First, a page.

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January 2, 2017 4:00 AM, EST
Letters: Skepticism Over Hydrogen Claims, Shipper Tactics

These letters appear in the Jan. 2 print edition of Transport Topics. Click here to subscribe today.

The Potential Rub in the Nikola One

The recent coverage of the introduction of Nikola One revealed a truly impressive tractor with many well-thought-out features, including independent suspension and regenerative braking. The ability to continuously generate electricity with hydrogen to recharge the batteries and power the motors located at the wheels makes great sense in that it gives great range, and so does the ability to have so much independent control over both traction and braking at every wheel.

The claim by Nikola Motor Co. that there will be a hydrogen refueling infrastructure with outlets located along major routes completes the picture. Or does it?

What was left out in all the articles I read about the concept is the actual process of generating the hydrogen. And therein lies the potential rub. Hydrogen is abundant in nature but not in the combustible form taken by natural gas, oil and coal. It must be dissociated from water or natural gas or other fuels before powering the Nikola via its efficient fuel cells.

The Department of Energy tells us there are a couple of ways to produce hydrogen out of natural gas. One takes net energy to produce hydrogen, but there’s another called partial oxidation which, when accompanied by a second producing a water-gas shift reaction, actually produces a small amount of net energy with carbon dioxide being a byproduct. The net effect, when compared with operating vehicles on gasoline, is a slight reduction in CO2 production, which apparently means at least as much CO2 in the atmosphere as when running a diesel. So the Nikola One isn’t actually a zero-emissions vehicle when you see the entire process.

Just how all this will shake out in terms of net cost, especially considering the high first cost of the Nikola One, is a complex question, but it is curious that this part of the process was not detailed in the press materials. I applaud the concept and can imagine some applications where its ability to climb hills faster and greatly reduce the amount of energy lost to braking would give it a significant advantage, possibly making it more than viable economically in certain circumstances.

However, all this is occurring in the context of a diesel trucking world in which strides forward in engine and vehicle efficiency are occurring every day. I suspect, for these reasons, that the concept’s widespread usage will be delayed until more efficient ways to generate hydrogen are discovered and the necessary expensive hydrogen production infrastructure is built. For the time being, the Nikola One may well serve as a semi-experimental but also practical way for truck fleets to explore and prepare for the more distant future in a small but significant percentage of their operations.

John Baxter

Proprietor

Baxter TechWrite

Downingtown, Pennsylvania

Truck Loading Danger on Streets, in the Wallet

Along Interstate 94 in Ann Arbor, Michigan, on Oct 19 of last year, a flatbed truck loaded with structural steel beams was cut off by another vehicle and forced to brake abruptly. He came to a clean, safe stop and was very lucky not to have been killed as part of his cargo flew through the cab. (See pictures of the incident.)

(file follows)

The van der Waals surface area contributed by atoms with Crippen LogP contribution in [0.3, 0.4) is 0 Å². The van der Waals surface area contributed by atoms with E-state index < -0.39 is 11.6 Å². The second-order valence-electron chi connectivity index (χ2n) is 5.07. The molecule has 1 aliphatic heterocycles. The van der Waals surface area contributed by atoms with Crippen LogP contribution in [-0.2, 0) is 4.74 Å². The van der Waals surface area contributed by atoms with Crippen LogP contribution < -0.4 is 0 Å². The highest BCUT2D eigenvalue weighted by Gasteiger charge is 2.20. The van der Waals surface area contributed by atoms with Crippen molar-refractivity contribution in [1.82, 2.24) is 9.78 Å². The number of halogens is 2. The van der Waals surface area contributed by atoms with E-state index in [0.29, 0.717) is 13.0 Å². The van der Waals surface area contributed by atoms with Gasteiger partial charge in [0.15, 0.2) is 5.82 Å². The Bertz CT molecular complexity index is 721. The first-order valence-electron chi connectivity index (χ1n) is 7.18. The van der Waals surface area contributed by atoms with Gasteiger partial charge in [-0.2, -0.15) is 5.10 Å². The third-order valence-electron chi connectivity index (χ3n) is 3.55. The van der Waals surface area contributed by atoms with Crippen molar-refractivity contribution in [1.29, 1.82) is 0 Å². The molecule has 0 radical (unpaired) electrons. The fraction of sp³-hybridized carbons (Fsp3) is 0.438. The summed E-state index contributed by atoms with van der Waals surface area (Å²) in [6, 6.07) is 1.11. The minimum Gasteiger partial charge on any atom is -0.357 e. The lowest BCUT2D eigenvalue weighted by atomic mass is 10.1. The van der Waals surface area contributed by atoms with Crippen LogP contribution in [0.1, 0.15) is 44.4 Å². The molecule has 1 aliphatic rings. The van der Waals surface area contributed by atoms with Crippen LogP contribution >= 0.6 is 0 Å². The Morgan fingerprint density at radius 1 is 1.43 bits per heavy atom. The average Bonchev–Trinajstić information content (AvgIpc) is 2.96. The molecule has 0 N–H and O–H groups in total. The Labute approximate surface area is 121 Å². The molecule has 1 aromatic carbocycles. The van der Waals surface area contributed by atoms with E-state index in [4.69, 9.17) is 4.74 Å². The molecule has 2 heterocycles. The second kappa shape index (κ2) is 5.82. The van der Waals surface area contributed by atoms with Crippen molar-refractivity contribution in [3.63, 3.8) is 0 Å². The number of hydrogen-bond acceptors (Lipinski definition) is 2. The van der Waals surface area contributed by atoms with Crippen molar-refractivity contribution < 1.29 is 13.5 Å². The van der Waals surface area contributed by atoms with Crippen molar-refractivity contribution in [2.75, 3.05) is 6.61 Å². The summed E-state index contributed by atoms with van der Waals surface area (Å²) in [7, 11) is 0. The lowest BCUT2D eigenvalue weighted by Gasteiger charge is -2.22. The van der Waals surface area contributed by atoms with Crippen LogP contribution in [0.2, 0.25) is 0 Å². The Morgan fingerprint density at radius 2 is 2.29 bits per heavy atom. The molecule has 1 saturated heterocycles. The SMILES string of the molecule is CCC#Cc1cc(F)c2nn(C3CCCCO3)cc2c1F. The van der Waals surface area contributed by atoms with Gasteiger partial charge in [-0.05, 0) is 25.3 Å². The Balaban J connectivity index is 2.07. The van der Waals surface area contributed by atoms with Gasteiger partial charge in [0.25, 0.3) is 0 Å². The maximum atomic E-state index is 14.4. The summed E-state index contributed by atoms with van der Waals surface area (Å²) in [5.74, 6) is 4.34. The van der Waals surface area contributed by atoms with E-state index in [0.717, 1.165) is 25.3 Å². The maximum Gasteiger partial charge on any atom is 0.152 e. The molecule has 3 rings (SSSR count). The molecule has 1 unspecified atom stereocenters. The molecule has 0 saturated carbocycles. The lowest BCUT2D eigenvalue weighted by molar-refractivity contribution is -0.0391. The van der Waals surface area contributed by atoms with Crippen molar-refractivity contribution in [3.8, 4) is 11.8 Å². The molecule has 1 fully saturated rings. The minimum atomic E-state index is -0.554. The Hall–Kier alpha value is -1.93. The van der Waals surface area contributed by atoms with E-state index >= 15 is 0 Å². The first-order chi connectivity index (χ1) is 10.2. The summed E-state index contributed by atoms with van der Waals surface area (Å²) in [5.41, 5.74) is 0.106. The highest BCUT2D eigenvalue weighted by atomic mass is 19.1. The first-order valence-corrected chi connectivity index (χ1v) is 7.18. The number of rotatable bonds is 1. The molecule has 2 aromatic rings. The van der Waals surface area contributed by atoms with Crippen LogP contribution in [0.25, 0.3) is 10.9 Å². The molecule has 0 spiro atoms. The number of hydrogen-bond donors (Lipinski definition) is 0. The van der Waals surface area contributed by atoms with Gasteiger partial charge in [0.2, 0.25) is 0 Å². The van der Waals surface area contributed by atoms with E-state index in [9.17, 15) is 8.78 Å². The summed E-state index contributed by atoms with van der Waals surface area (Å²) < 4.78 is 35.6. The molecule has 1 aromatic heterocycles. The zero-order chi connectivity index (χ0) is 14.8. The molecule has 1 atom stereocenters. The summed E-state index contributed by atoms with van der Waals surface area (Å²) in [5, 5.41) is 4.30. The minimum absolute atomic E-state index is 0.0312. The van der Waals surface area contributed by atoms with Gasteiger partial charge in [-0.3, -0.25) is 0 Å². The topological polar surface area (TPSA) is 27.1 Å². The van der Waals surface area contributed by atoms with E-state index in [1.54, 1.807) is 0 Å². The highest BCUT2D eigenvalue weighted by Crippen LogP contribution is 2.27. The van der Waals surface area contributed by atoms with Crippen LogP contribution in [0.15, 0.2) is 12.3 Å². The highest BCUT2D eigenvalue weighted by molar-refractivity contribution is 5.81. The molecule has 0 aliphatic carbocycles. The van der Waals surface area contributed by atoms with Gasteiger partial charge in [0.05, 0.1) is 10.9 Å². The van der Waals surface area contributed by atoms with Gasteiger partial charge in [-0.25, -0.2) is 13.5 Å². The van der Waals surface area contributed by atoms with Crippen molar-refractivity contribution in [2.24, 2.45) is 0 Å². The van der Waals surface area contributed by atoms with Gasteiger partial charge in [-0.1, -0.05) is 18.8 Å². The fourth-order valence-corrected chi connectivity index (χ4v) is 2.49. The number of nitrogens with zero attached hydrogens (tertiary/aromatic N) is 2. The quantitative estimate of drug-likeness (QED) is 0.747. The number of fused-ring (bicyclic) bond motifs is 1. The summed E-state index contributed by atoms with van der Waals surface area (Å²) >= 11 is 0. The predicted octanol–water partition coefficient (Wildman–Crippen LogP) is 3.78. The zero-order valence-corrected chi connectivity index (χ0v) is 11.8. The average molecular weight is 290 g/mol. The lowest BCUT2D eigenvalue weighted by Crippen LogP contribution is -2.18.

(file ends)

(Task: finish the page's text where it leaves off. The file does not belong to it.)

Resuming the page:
Upon investigation at the scene, all tie-down straps seemed to be tight and properly placed. Nonetheless, the driver narrowly escaped death.

The parts of steel were then picked up off the highway and brought to the tow truck operation center. The tow truck operator, the insurance adjuster and others at the scene were of the opinion that the cargo was not safely loaded onto the flatbed trailer. The shipper, a steel mill in DeKalb County, Indiana, is responsible for the proper loading at its facility. The driver then straps down the entire load, unable to look inside the steel bundles.

The unaffected freight, which never moved from the truck and was not touched in any way, was returned to the shipper, along with a second truck that carried the damaged steel recovered from the roadway.

The shipper then proceeded to submit a freight claim (I know, crazy!) for the entire load, including the perfectly good freight not having been manipulated or touched. I guess they needed the extra sales. Is this a joke?

A shipper who likely causes a problem, and then tries to throw the little guy under the bus to cover up it near-fatal mistakes. Hmmm, sounds like a David-and-Goliath story.

The carrier’s insurance company would have none of it and told the shipper that it must prove cargo damages for it to be taken seriously. An invoice for the whole load doesn’t do it.

It gets worse: In the freight claim invoice, the shipper puts a freight charge equivalent to nearly three times what we would have charged for the load but did not. We didn’t even bill them any freight charges. In other words, they were padding the already bogus freight claim with a fraudulent freight charge amount they never incurred.

You be the judge. Would you haul freight for these guys? The word scoundrel comes to mind.

Alex Wilson

President

EveryPoint Logistics Solutions

Montreal